How to Find a Technology Vendor That’s the Right Fit for Your Senior Care Organization
Technology plays an increasingly important role in senior care. From platforms that help monitor resident health to technology that supports senior care staff and operations, there are more options available to senior care communities than ever before. But with technology being a major investment of time and finances, it’s important to find a vendor that is truly the right fit for a senior care organization.
Why the Right Technology Vendor Matters
The rapid growth in use of and need for senior care technology has prompted new companies to enter the industry, which has pros and cons. Peter DeMangus, chief business development officer at Solterra Companies, explains that many technology startups are entering the industry, including startups that monitor health and wellness of residents through nurse call systems, or that focus on using technology to improve staff efficiency.
“We are always careful to make sure we partner with an organization that’s in it for the long term, and that’s big enough so that they can grow with us as we grow,” says DeMangus. “We are approached by companies all the time, because we like to harness cutting-edge technology that ensures a longer length of stay for residents, and to support staff. But we don’t want to create a relationship with a company that gets bought out by a larger organization, meaning that product goes away.” He explains that it’s important that a startup isn’t so small that it can’t sustain the senior care organization’s needs.
How to Narrow Down Your List of Technology Vendors
Mathijs Konings, chief product officer at Tover, notes that industry conferences and trade shows are a great way to connect with potential technology vendors. Senior care communities can engage with vendors in person at trade show booths. “In-person gatherings are the perfect opportunity to learn about the latest products, ask questions, and get the latest scientific insight,” he says.
When evaluating technology vendors, DeMangus asks several key questions:
- Is the vendor capitalized and do they have the money to support the product and business growth?
- Who are the people in the vendor’s organization, and who are the developers?
- Does the vendor have senior healthcare experience?
- Is the vendor in the industry for the right reasons?
- Is the vendor in the industry long-term because they’ve been involved in it in another capacity?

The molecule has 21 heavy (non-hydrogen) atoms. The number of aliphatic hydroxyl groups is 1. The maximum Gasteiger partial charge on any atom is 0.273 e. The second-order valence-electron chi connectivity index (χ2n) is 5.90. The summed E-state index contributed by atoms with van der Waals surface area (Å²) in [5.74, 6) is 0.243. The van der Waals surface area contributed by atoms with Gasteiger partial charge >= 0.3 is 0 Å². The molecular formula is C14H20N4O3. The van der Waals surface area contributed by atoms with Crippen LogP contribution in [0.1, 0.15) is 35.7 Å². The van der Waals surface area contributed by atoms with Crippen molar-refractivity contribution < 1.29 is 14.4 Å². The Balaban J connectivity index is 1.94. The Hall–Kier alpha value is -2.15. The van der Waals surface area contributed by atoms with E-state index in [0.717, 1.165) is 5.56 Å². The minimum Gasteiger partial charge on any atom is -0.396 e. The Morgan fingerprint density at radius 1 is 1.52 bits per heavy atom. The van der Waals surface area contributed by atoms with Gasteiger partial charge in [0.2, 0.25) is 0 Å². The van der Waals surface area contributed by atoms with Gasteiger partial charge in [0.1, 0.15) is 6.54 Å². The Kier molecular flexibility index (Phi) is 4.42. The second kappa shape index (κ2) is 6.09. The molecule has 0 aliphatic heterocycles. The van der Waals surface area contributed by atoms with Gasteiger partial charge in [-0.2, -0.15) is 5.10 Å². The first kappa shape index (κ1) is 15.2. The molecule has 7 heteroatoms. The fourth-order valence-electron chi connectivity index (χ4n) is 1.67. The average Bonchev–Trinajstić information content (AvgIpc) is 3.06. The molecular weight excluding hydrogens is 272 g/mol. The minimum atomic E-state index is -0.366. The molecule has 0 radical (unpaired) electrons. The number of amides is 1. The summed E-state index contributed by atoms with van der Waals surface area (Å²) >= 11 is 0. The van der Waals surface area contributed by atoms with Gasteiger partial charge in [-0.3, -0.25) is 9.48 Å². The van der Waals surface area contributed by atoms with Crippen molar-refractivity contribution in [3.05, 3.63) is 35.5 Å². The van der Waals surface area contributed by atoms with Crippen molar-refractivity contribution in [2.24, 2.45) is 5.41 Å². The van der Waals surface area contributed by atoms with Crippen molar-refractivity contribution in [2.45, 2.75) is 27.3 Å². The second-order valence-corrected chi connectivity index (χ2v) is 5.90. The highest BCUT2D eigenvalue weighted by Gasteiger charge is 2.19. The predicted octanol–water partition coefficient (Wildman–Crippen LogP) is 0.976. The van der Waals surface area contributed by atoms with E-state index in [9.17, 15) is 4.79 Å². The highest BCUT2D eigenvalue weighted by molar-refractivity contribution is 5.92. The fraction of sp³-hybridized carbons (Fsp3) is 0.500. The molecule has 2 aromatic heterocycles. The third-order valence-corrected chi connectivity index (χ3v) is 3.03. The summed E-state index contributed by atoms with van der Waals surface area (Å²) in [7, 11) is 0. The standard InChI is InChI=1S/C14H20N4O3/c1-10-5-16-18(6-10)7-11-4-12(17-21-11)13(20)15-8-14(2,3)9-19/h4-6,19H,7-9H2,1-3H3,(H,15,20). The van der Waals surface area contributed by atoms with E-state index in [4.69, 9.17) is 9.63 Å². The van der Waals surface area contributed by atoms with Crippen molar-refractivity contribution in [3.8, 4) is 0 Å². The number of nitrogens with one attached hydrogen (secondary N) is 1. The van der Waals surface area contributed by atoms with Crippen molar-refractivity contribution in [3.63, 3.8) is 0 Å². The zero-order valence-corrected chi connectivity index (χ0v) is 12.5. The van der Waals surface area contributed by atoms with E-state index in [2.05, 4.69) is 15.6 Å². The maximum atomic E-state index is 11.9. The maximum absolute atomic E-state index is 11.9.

Konings notes that organizations should consider the design quality of the product, as well as whether it’s backed by any evidence-based statistics. Consider whether there are success stories of the technology’s use in different senior care settings, and whether the product is actively being developed and validated.
He also recommends that senior care organizations always request demonstrations of technology or try the product during a designated trial period.
Asking the Right Questions
Asking strategic questions can help a senior care organization better understand a product and a vendor, and determine whether to leave that vendor on their list of potential options. Konings suggests that senior care organizations ask technology vendors the following questions:
- How is the product supported? (i.e tech support, etc.)
- What type of impact has the technology made on the industry as a whole?
- What’s the industry benchmark for implementing this type of technology, and how does this one compare?
- How do we know you offer the best quality?
- Is it easy to use, set up, and learn?
- Is there a knowledge platform?
- Are there updates? How many?
- What recent studies illustrate the most impact?
- How should we ensure this will be implemented in our daily routines? (and not end up in the cupboard)
- How durable is the product? How long will it be supported?
DeMangus notes that senior care organizations should also ask questions about the work the vendor is already doing. Those include questions like, “Who have you worked with,” “Who are you currently working with,” and “What have you achieved with those partners?” Consider asking the vendor about their short-term and long-term plans with the product. “There’s nothing worse than integrating something and then six months later it’s not supported because they’ve been bought out by someone else,” he explains.
“Some companies are on a mission to bring the best product possible to market, while other are just focused on turnover. Some companies do both,” says Konings. “Make sure to know the difference and find a company with a true mission and a good sense of running and growing a sustainable business. These companies will last and keep improving the value they bring to you and your customers.”
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